Even with the high degree of similarity between any two human genomes, enough differences exist that it is not appropriate to use a single, or even a few, genomes to represent the world’s populations. This highlights that the original human genome reference sequence, produced by the Human Genome Project and based on just a handful of research participants, was just the starting point for human genomics.

To address this limitation, efforts are underway to create human reference genome sequences that better represent diverse populations. NHGRI funds the Human Pangenome Reference Program, which is generating a collection of reference genome sequences that better represent human diversity.

The following graphic displays ancestry populations included in large-scale genomic studies by percentages (from highest to lowest): 78% European; 10% Asian; 8.5% Unreported; 2% African; 1% Hispanic; and 0.5% Other Countries

The percentage of ancestry populations included in large-scale genomic studies is overwhelmingly European.

The percentage of ancestry populations included in large-scale genomic studies is overwhelmingly European.

How does studying diverse human genomes improve health outcomes?

Every human has some baseline genetic risk of developing a given disease. Extensive research has been performed to both understand and learn how to respond to these risks. In some cases, the same variant consistently causes a disease (e.g., Huntington's disease and cystic fibrosis), but this might not be the case for more complex diseases (e.g., coronary artery disease, obesity, cancer and Alzheimer’s disease).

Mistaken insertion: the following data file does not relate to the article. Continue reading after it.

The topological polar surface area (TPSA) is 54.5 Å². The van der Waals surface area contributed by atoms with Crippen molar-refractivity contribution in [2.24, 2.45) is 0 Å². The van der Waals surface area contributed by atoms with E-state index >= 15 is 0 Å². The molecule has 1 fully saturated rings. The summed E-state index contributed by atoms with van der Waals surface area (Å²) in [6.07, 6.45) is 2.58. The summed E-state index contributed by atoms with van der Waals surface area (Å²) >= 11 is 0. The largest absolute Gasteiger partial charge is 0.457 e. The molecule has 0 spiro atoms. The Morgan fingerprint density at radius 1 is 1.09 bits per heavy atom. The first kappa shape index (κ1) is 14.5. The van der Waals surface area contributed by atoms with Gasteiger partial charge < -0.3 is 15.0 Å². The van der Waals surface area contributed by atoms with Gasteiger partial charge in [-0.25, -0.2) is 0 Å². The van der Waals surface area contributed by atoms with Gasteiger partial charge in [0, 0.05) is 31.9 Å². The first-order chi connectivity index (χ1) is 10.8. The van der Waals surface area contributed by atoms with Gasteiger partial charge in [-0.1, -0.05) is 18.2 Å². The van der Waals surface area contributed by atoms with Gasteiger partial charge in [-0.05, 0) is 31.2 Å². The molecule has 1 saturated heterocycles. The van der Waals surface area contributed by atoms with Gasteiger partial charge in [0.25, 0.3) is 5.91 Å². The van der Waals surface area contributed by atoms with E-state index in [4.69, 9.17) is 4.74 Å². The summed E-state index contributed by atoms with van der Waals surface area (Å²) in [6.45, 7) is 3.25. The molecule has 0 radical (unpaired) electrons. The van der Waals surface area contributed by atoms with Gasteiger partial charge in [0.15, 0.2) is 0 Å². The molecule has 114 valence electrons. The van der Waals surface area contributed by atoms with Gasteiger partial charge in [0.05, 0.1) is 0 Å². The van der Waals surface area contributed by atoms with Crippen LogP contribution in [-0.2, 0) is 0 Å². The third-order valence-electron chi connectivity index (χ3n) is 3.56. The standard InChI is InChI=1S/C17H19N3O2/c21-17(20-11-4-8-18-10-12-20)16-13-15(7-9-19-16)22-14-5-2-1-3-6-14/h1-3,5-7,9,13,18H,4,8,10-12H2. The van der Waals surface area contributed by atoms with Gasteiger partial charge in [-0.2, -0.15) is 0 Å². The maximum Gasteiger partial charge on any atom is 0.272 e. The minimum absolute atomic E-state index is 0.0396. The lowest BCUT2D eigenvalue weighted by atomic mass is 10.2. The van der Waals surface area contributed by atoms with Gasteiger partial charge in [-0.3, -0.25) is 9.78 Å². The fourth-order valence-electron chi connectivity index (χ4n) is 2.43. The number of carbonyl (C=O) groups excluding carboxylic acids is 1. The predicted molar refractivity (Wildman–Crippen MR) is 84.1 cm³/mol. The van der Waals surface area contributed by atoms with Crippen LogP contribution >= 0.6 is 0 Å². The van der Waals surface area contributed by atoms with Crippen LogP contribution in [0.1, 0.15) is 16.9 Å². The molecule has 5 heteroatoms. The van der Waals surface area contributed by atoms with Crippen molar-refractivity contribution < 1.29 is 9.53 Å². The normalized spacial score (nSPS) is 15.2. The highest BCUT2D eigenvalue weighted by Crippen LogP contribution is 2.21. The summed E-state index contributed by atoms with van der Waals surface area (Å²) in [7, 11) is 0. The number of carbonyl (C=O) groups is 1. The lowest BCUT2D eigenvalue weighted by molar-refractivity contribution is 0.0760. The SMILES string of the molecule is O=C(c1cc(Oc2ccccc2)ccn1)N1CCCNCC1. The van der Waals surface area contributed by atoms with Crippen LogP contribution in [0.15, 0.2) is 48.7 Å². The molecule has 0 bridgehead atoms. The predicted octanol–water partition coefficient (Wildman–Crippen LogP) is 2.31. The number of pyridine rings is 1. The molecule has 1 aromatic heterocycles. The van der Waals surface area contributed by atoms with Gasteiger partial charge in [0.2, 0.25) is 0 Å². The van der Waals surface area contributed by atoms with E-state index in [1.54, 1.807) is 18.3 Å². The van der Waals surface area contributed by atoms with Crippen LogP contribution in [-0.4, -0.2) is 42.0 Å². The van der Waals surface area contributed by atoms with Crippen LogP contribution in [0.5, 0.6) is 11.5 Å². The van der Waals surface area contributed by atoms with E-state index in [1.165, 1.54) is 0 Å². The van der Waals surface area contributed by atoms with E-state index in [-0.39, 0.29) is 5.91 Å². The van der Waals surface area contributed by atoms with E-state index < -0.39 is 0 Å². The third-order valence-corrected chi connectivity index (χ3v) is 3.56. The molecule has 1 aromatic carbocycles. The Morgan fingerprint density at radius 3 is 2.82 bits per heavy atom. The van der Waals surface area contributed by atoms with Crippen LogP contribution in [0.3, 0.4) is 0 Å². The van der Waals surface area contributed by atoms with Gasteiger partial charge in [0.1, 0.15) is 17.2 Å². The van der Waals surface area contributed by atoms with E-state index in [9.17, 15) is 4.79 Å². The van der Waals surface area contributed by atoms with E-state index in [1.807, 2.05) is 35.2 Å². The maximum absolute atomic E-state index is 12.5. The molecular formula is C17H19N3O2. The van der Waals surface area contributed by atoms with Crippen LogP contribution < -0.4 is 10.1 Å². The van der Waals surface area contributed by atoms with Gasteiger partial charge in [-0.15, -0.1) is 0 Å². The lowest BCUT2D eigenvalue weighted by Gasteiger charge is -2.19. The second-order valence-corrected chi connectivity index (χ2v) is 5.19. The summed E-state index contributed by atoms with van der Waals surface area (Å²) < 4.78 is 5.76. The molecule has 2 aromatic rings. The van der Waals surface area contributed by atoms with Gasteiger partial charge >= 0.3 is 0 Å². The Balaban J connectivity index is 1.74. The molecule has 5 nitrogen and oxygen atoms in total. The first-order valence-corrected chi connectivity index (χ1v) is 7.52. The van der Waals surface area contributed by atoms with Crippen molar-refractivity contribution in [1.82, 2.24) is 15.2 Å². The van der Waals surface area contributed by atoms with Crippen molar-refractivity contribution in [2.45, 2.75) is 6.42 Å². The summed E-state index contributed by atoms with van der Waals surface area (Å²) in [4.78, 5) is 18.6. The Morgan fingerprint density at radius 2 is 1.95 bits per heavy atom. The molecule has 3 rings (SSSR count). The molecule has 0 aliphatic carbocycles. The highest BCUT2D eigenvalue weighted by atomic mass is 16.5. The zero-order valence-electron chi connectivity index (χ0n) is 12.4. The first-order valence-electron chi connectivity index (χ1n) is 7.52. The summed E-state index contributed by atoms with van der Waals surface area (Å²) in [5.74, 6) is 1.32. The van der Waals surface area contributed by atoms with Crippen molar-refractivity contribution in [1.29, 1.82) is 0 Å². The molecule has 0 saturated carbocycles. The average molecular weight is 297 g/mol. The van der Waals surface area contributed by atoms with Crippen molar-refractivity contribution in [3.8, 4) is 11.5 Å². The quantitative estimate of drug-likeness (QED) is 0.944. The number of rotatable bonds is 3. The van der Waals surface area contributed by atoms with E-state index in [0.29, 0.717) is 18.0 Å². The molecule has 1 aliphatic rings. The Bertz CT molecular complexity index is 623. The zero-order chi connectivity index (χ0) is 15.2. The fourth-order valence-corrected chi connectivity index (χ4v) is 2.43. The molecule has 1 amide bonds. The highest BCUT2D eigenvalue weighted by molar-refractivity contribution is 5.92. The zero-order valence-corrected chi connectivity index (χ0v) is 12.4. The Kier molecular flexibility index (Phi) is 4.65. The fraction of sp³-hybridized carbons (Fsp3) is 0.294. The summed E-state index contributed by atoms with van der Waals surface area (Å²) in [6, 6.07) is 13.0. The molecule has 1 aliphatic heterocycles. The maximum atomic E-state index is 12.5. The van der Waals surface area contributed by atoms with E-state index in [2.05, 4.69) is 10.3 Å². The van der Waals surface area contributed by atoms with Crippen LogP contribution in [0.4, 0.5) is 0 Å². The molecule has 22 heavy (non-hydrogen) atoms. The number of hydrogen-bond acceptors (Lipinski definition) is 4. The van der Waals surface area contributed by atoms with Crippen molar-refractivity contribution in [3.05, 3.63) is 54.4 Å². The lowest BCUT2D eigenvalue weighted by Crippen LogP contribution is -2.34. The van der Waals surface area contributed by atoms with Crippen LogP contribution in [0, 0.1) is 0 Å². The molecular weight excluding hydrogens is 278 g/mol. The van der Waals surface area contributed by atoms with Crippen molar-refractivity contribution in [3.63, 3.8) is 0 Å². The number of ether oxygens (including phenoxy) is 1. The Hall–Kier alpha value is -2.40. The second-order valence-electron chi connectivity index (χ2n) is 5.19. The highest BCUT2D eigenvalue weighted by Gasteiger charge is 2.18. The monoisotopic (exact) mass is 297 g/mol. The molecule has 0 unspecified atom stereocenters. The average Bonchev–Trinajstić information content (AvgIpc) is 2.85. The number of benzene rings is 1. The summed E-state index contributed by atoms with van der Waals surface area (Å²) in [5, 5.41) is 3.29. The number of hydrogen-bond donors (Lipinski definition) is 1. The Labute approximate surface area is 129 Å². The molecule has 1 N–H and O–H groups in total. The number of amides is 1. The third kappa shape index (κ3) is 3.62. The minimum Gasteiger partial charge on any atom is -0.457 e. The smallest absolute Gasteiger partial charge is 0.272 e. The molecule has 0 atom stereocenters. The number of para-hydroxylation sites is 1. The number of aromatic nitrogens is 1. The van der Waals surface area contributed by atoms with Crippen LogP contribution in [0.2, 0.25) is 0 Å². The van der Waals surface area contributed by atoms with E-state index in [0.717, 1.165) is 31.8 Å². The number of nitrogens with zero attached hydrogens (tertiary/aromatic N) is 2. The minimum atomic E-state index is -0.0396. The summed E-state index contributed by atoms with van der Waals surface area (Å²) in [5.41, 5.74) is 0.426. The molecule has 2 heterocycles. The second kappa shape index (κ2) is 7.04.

By including populations that reflect the full diversity of human populations in genomic studies, researchers can identify genomic variants associated with various health outcomes at the individual and population levels. This way, researchers can better define a person's risk of developing a specific disease and design a clinical management strategy that is tailored to the individual. In addition, they can pursue genomic medicine strategies that benefit specific populations.

African doctor with a patient

Why has enhancing diversity in genomics research been a difficult task?

Increasing the representation of diverse participants in genomics research requires an investment of both resources and time to intentionally establish trusting and respectful long-term relationships between communities and researchers. To ensure that genomics research is both equitable and inclusive, it is crucial for the genomics research workforce to reflect a similar diversity as the communities that the research is intended to serve.